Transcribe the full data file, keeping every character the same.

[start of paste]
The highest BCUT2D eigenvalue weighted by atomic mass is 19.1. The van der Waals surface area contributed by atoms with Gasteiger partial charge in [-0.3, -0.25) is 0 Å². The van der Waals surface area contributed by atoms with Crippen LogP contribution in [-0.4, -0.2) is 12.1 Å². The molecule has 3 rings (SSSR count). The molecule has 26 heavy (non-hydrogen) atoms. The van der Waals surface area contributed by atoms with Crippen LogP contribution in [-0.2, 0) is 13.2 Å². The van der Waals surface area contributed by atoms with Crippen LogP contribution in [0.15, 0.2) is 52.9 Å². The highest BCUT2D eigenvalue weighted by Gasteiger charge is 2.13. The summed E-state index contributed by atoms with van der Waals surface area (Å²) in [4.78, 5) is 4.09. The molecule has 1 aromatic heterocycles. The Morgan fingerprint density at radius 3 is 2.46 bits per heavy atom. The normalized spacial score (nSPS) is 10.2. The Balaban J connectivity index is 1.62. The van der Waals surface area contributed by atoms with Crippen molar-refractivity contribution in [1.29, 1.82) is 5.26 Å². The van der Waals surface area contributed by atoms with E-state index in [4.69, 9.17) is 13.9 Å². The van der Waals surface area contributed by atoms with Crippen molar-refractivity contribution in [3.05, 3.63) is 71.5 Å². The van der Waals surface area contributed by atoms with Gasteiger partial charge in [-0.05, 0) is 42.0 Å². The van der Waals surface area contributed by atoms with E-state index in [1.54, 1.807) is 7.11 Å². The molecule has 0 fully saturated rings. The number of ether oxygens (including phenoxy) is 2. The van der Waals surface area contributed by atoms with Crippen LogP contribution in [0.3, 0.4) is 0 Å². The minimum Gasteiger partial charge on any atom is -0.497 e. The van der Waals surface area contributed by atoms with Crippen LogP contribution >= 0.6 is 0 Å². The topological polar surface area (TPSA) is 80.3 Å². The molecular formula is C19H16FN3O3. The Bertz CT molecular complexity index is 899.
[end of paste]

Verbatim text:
The highest BCUT2D eigenvalue weighted by atomic mass is 19.1. The van der Waals surface area contributed by atoms with Gasteiger partial charge in [-0.3, -0.25) is 0 Å². The van der Waals surface area contributed by atoms with Crippen LogP contribution in [-0.4, -0.2) is 12.1 Å². The molecule has 3 rings (SSSR count). The molecule has 26 heavy (non-hydrogen) atoms. The van der Waals surface area contributed by atoms with Crippen LogP contribution in [-0.2, 0) is 13.2 Å². The van der Waals surface area contributed by atoms with Crippen LogP contribution in [0.15, 0.2) is 52.9 Å². The highest BCUT2D eigenvalue weighted by Gasteiger charge is 2.13. The summed E-state index contributed by atoms with van der Waals surface area (Å²) in [4.78, 5) is 4.09. The molecule has 1 aromatic heterocycles. The Morgan fingerprint density at radius 3 is 2.46 bits per heavy atom. The normalized spacial score (nSPS) is 10.2. The Balaban J connectivity index is 1.62. The van der Waals surface area contributed by atoms with Crippen molar-refractivity contribution in [1.29, 1.82) is 5.26 Å². The van der Waals surface area contributed by atoms with E-state index in [4.69, 9.17) is 13.9 Å². The van der Waals surface area contributed by atoms with Crippen molar-refractivity contribution in [3.05, 3.63) is 71.5 Å². The van der Waals surface area contributed by atoms with Gasteiger partial charge in [-0.05, 0) is 42.0 Å². The van der Waals surface area contributed by atoms with E-state index in [1.54, 1.807) is 7.11 Å². The molecule has 0 fully saturated rings. The number of ether oxygens (including phenoxy) is 2. The van der Waals surface area contributed by atoms with Crippen LogP contribution in [0.3, 0.4) is 0 Å². The minimum Gasteiger partial charge on any atom is -0.497 e. The van der Waals surface area contributed by atoms with Crippen LogP contribution >= 0.6 is 0 Å². The topological polar surface area (TPSA) is 80.3 Å². The molecular formula is C19H16FN3O3. The Bertz CT molecular complexity index is 899.